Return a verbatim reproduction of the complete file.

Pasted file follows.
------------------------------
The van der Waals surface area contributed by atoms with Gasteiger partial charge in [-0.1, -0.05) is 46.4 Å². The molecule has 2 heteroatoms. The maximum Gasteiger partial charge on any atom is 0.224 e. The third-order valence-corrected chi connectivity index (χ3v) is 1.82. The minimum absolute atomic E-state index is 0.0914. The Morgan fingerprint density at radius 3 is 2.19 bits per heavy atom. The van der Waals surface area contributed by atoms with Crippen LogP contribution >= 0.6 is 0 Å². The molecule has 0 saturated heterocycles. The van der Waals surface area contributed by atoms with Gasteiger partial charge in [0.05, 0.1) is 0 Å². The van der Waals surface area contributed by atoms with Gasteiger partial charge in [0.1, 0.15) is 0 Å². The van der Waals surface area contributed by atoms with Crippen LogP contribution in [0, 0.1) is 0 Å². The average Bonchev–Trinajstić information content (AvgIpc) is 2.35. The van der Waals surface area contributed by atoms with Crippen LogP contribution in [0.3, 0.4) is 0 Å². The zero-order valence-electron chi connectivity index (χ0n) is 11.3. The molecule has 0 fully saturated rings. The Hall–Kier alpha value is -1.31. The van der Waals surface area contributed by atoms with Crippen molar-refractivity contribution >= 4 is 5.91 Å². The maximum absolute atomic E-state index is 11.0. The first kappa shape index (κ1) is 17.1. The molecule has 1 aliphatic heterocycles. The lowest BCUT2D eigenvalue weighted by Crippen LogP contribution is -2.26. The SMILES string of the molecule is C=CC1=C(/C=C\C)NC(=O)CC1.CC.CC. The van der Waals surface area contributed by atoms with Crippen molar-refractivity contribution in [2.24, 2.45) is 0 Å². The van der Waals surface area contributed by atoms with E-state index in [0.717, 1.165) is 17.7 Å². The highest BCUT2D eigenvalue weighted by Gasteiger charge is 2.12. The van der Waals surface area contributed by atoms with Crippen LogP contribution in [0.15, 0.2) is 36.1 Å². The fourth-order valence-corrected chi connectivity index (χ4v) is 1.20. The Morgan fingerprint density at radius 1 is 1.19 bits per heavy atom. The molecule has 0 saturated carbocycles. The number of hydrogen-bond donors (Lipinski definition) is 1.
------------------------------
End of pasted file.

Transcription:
The van der Waals surface area contributed by atoms with Gasteiger partial charge in [-0.1, -0.05) is 46.4 Å². The molecule has 2 heteroatoms. The maximum Gasteiger partial charge on any atom is 0.224 e. The third-order valence-corrected chi connectivity index (χ3v) is 1.82. The minimum absolute atomic E-state index is 0.0914. The Morgan fingerprint density at radius 3 is 2.19 bits per heavy atom. The van der Waals surface area contributed by atoms with Crippen LogP contribution >= 0.6 is 0 Å². The molecule has 0 saturated heterocycles. The van der Waals surface area contributed by atoms with Gasteiger partial charge in [0.05, 0.1) is 0 Å². The van der Waals surface area contributed by atoms with Gasteiger partial charge in [0.1, 0.15) is 0 Å². The van der Waals surface area contributed by atoms with Crippen LogP contribution in [0, 0.1) is 0 Å². The average Bonchev–Trinajstić information content (AvgIpc) is 2.35. The van der Waals surface area contributed by atoms with Crippen LogP contribution in [0.3, 0.4) is 0 Å². The zero-order valence-electron chi connectivity index (χ0n) is 11.3. The molecule has 0 fully saturated rings. The Hall–Kier alpha value is -1.31. The van der Waals surface area contributed by atoms with Crippen molar-refractivity contribution >= 4 is 5.91 Å². The maximum absolute atomic E-state index is 11.0. The first kappa shape index (κ1) is 17.1. The molecule has 1 aliphatic heterocycles. The lowest BCUT2D eigenvalue weighted by Crippen LogP contribution is -2.26. The SMILES string of the molecule is C=CC1=C(/C=C\C)NC(=O)CC1.CC.CC. The van der Waals surface area contributed by atoms with Crippen molar-refractivity contribution in [2.24, 2.45) is 0 Å². The van der Waals surface area contributed by atoms with E-state index in [0.717, 1.165) is 17.7 Å². The highest BCUT2D eigenvalue weighted by Gasteiger charge is 2.12. The van der Waals surface area contributed by atoms with Crippen LogP contribution in [0.15, 0.2) is 36.1 Å². The fourth-order valence-corrected chi connectivity index (χ4v) is 1.20. The Morgan fingerprint density at radius 1 is 1.19 bits per heavy atom. The molecule has 0 saturated carbocycles. The number of hydrogen-bond donors (Lipinski definition) is 1.